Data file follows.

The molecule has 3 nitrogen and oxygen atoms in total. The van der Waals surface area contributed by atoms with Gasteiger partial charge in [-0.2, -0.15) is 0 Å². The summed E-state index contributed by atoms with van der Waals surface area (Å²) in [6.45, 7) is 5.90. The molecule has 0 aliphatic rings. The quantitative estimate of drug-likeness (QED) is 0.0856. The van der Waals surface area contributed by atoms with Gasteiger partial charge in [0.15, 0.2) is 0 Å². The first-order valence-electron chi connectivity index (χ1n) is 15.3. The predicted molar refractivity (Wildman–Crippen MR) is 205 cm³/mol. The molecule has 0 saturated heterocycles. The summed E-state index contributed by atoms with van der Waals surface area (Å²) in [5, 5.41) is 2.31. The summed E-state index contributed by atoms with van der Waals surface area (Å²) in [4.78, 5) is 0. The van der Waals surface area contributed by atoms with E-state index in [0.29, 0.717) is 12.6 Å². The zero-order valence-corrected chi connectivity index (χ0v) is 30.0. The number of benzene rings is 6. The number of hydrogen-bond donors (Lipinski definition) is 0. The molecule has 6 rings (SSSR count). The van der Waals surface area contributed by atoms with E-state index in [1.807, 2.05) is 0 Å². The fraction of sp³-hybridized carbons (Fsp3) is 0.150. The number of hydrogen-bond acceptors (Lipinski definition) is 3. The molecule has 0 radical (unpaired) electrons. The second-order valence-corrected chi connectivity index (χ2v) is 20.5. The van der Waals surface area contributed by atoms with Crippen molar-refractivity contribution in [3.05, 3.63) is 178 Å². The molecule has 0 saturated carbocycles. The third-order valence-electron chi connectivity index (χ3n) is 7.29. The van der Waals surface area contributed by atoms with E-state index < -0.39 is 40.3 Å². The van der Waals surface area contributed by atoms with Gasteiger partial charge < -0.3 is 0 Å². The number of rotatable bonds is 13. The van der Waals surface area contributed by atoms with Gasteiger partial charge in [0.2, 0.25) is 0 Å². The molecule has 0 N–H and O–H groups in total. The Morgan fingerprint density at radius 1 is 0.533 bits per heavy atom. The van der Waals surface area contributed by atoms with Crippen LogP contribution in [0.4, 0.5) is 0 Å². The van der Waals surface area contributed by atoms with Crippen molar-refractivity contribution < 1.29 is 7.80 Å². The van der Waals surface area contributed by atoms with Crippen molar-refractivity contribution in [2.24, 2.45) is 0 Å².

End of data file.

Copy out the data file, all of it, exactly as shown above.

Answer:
The molecule has 3 nitrogen and oxygen atoms in total. The van der Waals surface area contributed by atoms with Gasteiger partial charge in [-0.2, -0.15) is 0 Å². The summed E-state index contributed by atoms with van der Waals surface area (Å²) in [6.45, 7) is 5.90. The molecule has 0 aliphatic rings. The quantitative estimate of drug-likeness (QED) is 0.0856. The van der Waals surface area contributed by atoms with Gasteiger partial charge in [0.15, 0.2) is 0 Å². The first-order valence-electron chi connectivity index (χ1n) is 15.3. The predicted molar refractivity (Wildman–Crippen MR) is 205 cm³/mol. The molecule has 0 saturated heterocycles. The summed E-state index contributed by atoms with van der Waals surface area (Å²) in [5, 5.41) is 2.31. The summed E-state index contributed by atoms with van der Waals surface area (Å²) in [4.78, 5) is 0. The van der Waals surface area contributed by atoms with E-state index in [0.29, 0.717) is 12.6 Å². The zero-order valence-corrected chi connectivity index (χ0v) is 30.0. The number of benzene rings is 6. The number of hydrogen-bond donors (Lipinski definition) is 0. The molecule has 6 rings (SSSR count). The van der Waals surface area contributed by atoms with E-state index in [1.807, 2.05) is 0 Å². The fraction of sp³-hybridized carbons (Fsp3) is 0.150. The number of hydrogen-bond acceptors (Lipinski definition) is 3. The molecule has 0 radical (unpaired) electrons. The second-order valence-corrected chi connectivity index (χ2v) is 20.5. The van der Waals surface area contributed by atoms with Crippen molar-refractivity contribution in [3.05, 3.63) is 178 Å². The molecule has 0 saturated carbocycles. The third-order valence-electron chi connectivity index (χ3n) is 7.29. The van der Waals surface area contributed by atoms with E-state index < -0.39 is 40.3 Å². The van der Waals surface area contributed by atoms with Gasteiger partial charge < -0.3 is 0 Å². The number of rotatable bonds is 13. The van der Waals surface area contributed by atoms with Gasteiger partial charge in [0.2, 0.25) is 0 Å². The molecule has 0 N–H and O–H groups in total. The Morgan fingerprint density at radius 1 is 0.533 bits per heavy atom. The van der Waals surface area contributed by atoms with Crippen LogP contribution in [0.4, 0.5) is 0 Å². The van der Waals surface area contributed by atoms with Crippen molar-refractivity contribution < 1.29 is 7.80 Å². The van der Waals surface area contributed by atoms with Crippen molar-refractivity contribution in [2.24, 2.45) is 0 Å².